Wow. Early this morning, the Seattle Mariners signed Robinson Cano to a ten-year contract worth $240 million. We now live in a bizarro world where the Seattle Mariners outbid the New York Yankees for the premiere free agent of the offseason. Let me reiterate that. The Seattle Mariners have given Robinson Cano the third largest contract in baseball history. My rational mind tells me this is a contract that will devastate this team when Cano enters his late 30’s and early 40’s. We’re committing to paying him $24 million when he’s 41! My irrational fan heart tells me this is going to be a lot of fun.
Reports started coming out on Tuesday that the Mariners were emerging as a major player in the Robinson Cano sweepstakes. Then on Wednesday, a text message from a baseball insider claimed that the Mariners were on the verge of making a “panic move.” Almost everyone thought that meant the Mariners were going to trade Taijuan Walker and others for David Price. On Thursday, reports started coming in about Cano and Jay Z, his agent, on their way to Seattle to meet with the Mariners’ ownership and Jack Zduriencik. It was quite the emotional roller coaster for Mariner fans, from a hesitant anticipation on Tuesday to a combination of excitement and absolute frustration this morning.
Dave Cameron from Fan Graphs and Scott Weber from Lookout Landing have already given their two cents on this contract. I’ve come down somewhere on the other side of these two opinions. Yes, this contract will likely become an albatross in Cano’s late 30’s and early 40’s. But will it be a gross overpay over the lifetime of the contract? Probably not. Dan Szymborski, creator of the ZiPS projection system, tweeted this earlier today:
Yearly WAR breakdown of Cano projection – 5.5, 5.2, 5.0, 4.6, 4.0, 3.3, 2.8, 2.2, 1.6, 1.1
— Dan Szymborski (@DSzymborski) December 6, 2013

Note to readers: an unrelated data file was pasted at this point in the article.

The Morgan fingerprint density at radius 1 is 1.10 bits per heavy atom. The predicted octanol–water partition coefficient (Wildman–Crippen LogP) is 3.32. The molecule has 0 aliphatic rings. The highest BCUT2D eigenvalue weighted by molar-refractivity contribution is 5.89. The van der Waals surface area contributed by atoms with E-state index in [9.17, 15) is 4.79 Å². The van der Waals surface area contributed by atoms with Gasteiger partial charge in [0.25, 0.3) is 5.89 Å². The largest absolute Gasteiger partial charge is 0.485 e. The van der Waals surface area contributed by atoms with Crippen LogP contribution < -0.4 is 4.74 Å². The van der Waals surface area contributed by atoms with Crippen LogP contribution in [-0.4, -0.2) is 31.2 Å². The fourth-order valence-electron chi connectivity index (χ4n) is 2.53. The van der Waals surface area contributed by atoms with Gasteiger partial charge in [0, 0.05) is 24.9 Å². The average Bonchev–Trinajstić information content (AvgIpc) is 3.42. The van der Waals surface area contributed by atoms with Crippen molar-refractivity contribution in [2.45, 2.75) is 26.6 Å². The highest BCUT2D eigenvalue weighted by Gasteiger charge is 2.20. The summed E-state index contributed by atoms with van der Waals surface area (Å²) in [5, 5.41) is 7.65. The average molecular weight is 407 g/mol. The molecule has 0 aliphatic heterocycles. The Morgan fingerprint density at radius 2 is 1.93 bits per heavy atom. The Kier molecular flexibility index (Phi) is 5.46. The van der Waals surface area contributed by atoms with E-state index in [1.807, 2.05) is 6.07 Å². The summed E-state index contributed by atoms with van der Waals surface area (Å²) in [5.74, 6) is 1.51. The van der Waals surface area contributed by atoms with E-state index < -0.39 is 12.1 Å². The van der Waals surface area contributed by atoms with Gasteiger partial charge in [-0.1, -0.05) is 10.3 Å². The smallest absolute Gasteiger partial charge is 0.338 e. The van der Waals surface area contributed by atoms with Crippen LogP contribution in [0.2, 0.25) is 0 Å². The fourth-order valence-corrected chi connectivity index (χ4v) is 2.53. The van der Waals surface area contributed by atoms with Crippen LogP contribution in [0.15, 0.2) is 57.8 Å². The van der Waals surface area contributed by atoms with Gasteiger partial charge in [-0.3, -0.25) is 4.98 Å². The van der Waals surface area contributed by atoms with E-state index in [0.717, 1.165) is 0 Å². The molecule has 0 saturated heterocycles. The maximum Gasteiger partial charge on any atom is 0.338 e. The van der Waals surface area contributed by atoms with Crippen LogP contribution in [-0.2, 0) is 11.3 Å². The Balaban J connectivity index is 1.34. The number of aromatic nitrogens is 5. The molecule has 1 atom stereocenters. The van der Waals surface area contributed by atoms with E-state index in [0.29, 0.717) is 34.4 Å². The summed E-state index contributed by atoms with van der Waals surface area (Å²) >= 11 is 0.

That’s 35 WAR over 10 years or roughly $6.9 million per win. That’s almost exactly in line with the average price of a win in the market this year. And if we account for the inflation of player salaries and the infusion of billions of dollars in TV money into team revenue streams over the next 10 years, you could make the argument that this might turn out to be a reasonable contract.
You have to wonder how much the success of the Seahawks and the Sounders has influenced the decision-making process of the Mariners front office. Seeing a Seahawks team on the verge of making a deep run into the playoffs and the Sounders give out the largest contract in MLS history to the premiere American born soccer player has to weigh heavily on a Mariners team that hasn’t had a winning season since 2009 and hasn’t been to playoffs since 2001. The Mariners were on the verge of obscurity in this town. Whether or not Jack Zduriencik and the ownership were consciously considering the Seahawks and Sounders when developing this offseason plan, the Mariners have firmly positioned themselves as major players this winter.
This is where things get really exciting. The Mariners aren’t finished. On the books for 2014 are exactly two major contracts, Felix ($22 million) and Iwakuma ($6.5 million). 2015? Just Felix. In the few hours since the Cano deal was confirmed, there have been reports linking the Mariners to Shin-Soo Choo, Mike Napoli, Carlos Beltran, Bartolo Colon and continuing to move forward with a trade for David Price. The deal for Cano didn’t happen in a vacuum. We have to believe that it’s all part of a larger plan, the Mariners aren’t finished shopping yet. While the addition of Cano to this team as it stands does not push them over the hump into contention, especially with the strong offseason Oakland has had, it gets the Mariners closer. It sets the tone for the rest of the year. The Mariners are all in. Boy, is that exciting!